Eye For Film >> Movies >> The Dissident (2020) Film Review
Reviewed by: Amber Wilkinson
The murder of Saudi Arabian journalist Jamal Khashoggi, while he was in his country's embassy in Turkey in October 2018, shocked the world. When he failed to emerge after heading to the Istanbul Embassy for papers he needed for his second marriage, it gradually became apparent that the 60-year-old Washington Post columnist had been tortured and killed - as illustrated by an audio recording seized by the Turkish police, transcripts of which are used extensively to chilling effect here.
Bryan Fogel uses Khashoggi's story as the lynchpin of his latest documentary, which spins outwards to consider how the Saudi government came to view a journalist who was once a regime insider to be such a threat that they had him killed. While providing a clear timeline for Khashoggi's murder and showing how much incriminating evidence points to Saudi Crown Prince Muhammad bin Salman (often simply referred to as MBS) - who has been busy centralising power since being anointed as heir apparent by his ageing dad - the film broadens out to consider Khashoggi's growing links to a network of dissidents and the way in which technology is being used as a weapon by the regime.
Chief among the interviewees is 27-year-old Omar Abdulaziz, a dissident Saudi who now lives in Canada and who is taking on the regime via an online network that aims to combat the Saudi troll farms - referred to here as "flies" - who flood Twitter at key moments so that anti-regime voices are drowned out.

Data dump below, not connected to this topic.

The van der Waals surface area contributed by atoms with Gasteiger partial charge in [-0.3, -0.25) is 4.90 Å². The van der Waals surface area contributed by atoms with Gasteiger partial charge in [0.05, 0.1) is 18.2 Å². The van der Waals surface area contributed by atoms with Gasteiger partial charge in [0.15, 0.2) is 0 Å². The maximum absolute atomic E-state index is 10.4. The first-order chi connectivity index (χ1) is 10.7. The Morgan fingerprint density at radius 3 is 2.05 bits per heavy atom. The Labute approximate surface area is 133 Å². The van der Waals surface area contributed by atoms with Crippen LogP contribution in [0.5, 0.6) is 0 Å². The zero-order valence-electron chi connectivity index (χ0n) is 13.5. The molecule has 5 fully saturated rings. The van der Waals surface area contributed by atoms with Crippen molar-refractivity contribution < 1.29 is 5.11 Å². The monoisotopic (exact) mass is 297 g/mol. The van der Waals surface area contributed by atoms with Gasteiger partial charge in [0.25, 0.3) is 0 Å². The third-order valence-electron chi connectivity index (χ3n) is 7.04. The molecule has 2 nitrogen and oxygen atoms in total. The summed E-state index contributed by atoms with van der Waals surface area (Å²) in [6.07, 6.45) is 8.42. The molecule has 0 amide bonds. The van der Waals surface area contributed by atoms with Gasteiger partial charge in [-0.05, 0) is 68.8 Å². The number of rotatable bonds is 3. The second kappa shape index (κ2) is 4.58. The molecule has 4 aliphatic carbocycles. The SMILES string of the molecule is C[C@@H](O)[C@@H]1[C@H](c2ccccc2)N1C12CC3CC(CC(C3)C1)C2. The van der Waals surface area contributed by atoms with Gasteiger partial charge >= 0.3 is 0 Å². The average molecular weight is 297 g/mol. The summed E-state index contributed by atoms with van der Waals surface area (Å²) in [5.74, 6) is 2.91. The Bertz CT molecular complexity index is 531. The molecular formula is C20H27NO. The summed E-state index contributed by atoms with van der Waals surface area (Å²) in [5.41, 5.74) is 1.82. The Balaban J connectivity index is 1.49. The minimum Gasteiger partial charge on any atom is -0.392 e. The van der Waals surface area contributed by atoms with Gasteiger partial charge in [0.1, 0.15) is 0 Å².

Fogel gradually reveals how Abdulaziz and Khashoggi came to forge a connection at the same time as offering a indictment of the Saudi regime, via interviews with the Turkish police about the attack and many who knew Khashoggi. He also gets behind the horror of Khashoggi's killing to show us the man himself, outlining his move from insider to outsider so far as the regime was concerned and the way in which his change to a more critical standpoint ultimately cost him is first marriage and forced him to leave his family. His romance with journalist Hatice Cengiz - whose emotional testimony here is heartbreaking - is presented as a second lease of life for him, along with his new start in America.
While much of the surface story will be familiar to anyone who has kept an eye on the news, the details of it remain shocking - and Fogel's decision to show a judicious amount of the transcript of Khashoggi's final moments bring them home hard but without sensationalism - the documentarian digs about for the full tapestry of detail. He illustrates how the regime's displeasure extended way beyond Saudi dissidents right the way to Amazon and Washington Post chief Jeff Bezos and asks some very uncomfortable questions about the way other nations have continued to do business as usual with MBS despite all this.
The Icarus Oscar-winner's analysis is robust and well-illustrated and he moves at a pace, even if the scoring from Adam Peters is over-insistent in places. This is intended to be documentary as activism - shining a light on dark places the Saudis would rather remain obscured and nudging viewers to push those in power to do more. In that regard, it seems as though Khashoggi's legacy may yet be a lasting one and not just on the page.Reviewed on: 17 Feb 2020